These Slow Cooker Refried Beans take only 5 minutes prep, turn on the slow cooker and leave them! No soaking the beans is required.
I don’t know if you are like me, but if you are, you hate cooking dry beans! I have tried them so many times. They are soaked over night and rinsed thoroughly. Then I place them in new water or stock.
They are then brought to a boil, the heat is reduced and then they are simmered. For 1 hour, taste them, they are not even close to done. For 2 hours they are a little better but still not even close.
So I let them go for 3 hours and they are still slightly crunchy. It drives me nuts, so I just end up using canned beans to make frijoles.
The only thing that draws me back to dried is that dry beans are so cheap and being the cheap-skate that I am, I always want to give them another try.
I usually end up disappointed. For this reason when I learned to cook the beans in the slow cooker, I was elated. Feel free to tweak the spices to suit your taste.
Here is a quick YouTube Video to show you how to go about the process.
What you need
- dry pinto beans
- water or chicken broth
- white or yellow onion
- mild pepper (optional) or substitute jalapeno pepper if you’d like the beans hotter
- granulated garlic or fresh cloves garlic
- chili powder
- adobo seasoning
- salt & pepper
How to make them
- Rinse and sort beans. Remove any small stones or foreign objects.
- Place beans in slow cooker.
- Chop vegetables.
- Add remaining ingredients.
Cook beans on low for 6-8 hours until tender. Drain, reserving liquid. Mash beans with a potato masher or use an immersion blender, adding enough of the cooking liquid back to the beans to make them the desired consistency.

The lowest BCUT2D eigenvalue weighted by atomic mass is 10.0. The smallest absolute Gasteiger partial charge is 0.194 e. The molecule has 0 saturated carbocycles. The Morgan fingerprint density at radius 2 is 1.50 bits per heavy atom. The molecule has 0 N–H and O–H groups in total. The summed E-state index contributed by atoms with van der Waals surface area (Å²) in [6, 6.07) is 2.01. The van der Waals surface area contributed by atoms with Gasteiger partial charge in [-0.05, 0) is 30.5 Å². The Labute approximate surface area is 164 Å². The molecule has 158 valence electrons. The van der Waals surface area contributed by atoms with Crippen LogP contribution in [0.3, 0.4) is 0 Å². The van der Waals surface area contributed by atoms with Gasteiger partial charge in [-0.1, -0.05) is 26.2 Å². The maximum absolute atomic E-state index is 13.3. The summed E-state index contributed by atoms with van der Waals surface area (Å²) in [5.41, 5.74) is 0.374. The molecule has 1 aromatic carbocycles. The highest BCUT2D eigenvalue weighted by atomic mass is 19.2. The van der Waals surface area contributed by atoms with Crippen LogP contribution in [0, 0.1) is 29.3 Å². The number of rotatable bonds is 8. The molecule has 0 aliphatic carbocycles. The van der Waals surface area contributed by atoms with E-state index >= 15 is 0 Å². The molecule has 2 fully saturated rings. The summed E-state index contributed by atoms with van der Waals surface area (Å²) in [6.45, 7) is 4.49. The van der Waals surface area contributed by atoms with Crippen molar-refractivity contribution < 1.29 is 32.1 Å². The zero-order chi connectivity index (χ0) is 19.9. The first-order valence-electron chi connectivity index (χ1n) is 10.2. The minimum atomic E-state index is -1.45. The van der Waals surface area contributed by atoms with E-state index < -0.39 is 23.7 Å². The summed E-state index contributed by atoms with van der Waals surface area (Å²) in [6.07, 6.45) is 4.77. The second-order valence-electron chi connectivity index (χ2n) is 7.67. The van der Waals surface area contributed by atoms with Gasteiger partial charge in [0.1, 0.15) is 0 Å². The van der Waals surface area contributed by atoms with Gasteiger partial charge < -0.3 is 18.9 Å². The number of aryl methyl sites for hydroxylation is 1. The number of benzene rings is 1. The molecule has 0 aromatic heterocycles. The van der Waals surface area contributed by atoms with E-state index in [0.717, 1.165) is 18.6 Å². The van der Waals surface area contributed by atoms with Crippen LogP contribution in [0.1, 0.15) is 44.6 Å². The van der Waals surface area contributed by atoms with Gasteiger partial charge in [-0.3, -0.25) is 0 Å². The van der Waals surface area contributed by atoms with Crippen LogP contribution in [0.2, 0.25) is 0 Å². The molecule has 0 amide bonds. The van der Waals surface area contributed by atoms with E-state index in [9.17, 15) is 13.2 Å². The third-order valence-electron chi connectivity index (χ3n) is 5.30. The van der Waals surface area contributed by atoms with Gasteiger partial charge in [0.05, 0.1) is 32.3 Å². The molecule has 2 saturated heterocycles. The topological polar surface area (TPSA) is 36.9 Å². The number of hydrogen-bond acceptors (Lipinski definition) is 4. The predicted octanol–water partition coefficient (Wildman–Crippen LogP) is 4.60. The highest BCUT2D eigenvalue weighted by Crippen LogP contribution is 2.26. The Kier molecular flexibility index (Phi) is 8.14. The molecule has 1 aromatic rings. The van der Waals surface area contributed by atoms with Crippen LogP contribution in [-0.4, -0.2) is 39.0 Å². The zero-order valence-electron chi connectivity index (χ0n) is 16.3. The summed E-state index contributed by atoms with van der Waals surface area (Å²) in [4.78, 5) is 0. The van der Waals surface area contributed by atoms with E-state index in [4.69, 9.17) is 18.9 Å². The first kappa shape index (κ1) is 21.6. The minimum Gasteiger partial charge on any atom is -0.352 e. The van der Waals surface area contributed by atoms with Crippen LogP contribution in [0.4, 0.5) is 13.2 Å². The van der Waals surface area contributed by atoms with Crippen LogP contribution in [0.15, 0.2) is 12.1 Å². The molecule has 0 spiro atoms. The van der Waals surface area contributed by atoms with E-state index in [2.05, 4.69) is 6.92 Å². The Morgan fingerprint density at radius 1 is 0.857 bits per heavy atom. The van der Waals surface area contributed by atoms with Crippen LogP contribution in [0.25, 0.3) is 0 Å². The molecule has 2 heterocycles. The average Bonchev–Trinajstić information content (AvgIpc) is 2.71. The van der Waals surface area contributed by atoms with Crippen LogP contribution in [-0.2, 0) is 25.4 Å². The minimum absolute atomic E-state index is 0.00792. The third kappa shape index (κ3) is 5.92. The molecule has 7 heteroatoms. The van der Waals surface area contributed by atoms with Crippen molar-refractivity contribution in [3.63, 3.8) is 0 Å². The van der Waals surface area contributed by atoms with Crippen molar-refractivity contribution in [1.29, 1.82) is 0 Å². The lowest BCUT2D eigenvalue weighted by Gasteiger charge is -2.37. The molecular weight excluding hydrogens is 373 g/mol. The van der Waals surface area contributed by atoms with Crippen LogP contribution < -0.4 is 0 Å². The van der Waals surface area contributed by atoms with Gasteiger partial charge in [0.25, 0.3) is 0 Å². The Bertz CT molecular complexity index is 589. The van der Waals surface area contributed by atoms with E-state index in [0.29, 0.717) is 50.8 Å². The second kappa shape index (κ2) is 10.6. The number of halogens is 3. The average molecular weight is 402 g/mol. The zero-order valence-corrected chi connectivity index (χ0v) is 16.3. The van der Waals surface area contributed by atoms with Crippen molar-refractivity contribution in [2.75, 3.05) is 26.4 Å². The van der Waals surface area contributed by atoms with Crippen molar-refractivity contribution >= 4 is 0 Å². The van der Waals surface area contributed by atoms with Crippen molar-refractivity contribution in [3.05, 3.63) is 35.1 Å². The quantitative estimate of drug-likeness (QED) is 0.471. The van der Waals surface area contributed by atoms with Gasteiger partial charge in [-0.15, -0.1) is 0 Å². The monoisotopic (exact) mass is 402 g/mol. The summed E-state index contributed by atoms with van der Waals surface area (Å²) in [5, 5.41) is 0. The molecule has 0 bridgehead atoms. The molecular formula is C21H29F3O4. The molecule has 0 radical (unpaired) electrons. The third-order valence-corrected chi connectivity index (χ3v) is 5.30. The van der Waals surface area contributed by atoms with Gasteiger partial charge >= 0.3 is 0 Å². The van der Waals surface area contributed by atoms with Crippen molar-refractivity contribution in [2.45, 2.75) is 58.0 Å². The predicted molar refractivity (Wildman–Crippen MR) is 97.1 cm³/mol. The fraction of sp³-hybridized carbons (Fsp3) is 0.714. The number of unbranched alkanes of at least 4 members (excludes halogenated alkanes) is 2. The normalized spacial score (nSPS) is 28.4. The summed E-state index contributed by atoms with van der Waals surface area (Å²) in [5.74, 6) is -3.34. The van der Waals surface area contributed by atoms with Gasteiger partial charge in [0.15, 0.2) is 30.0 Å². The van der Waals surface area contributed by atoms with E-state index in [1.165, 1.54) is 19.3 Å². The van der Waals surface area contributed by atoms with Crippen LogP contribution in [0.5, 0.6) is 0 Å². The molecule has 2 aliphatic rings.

Traditionally, after the beans were cooked they were “refried” in a frying pan with lard (you can substitute olive oil).
How to serve them
Beans are delicious served with shredded cheese and used as a bean dip for tortilla chips. Use them in tacos, taquitos, burritos, burrito bowls, quesadillas and more.
Serve with all of your favorite Mexican dishes. See a list below.
In a hurry for beans? Check out these Instant pot pinto beans. They are as easy as these but take about 30 minutes total to cook. A perfect time saver when you’re in a hurry.
Here are more delicious recipes to serve with frijoles.
I’ll leave you with Slow Cooker Refried Beans (Frijoles Refritos)! Happy Cinco de Mayo!
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I hope you enjoyed the recipe today!
Enjoy. And have fun cooking!
Slow Cooker Frijoles (Refried Beans) with a Mexican Round-up For Cinco de Mayo
- 5 cups dried pinto beans rinsed and picked over
- 7 cups water
- 2 2/3 cups Chicken beef or vegetable stock (2 – 11 oz. cans)
- 1 medium white onion chopped
- 2 tablespoon garlic, granulated
- 2½ tablespoon ground cumin
- 1 tablespoon Chili powder
- 2 teaspoon dry adobo seasoning
- 2 teaspoon pepper to taste
- 2 teaspoon salt to taste
- grated cheddar cheese (optional)
- Add all of the ingredients, except for the salt and pepper to the crock-pot. Cook on high for about 9 hours. Adjust salt and pepper after about 8 hours. After the 9 hours the beans should be tender and a bunch of them will have popped open. If they are not quite soft, let them go for a while, checking every half hour for done-ness.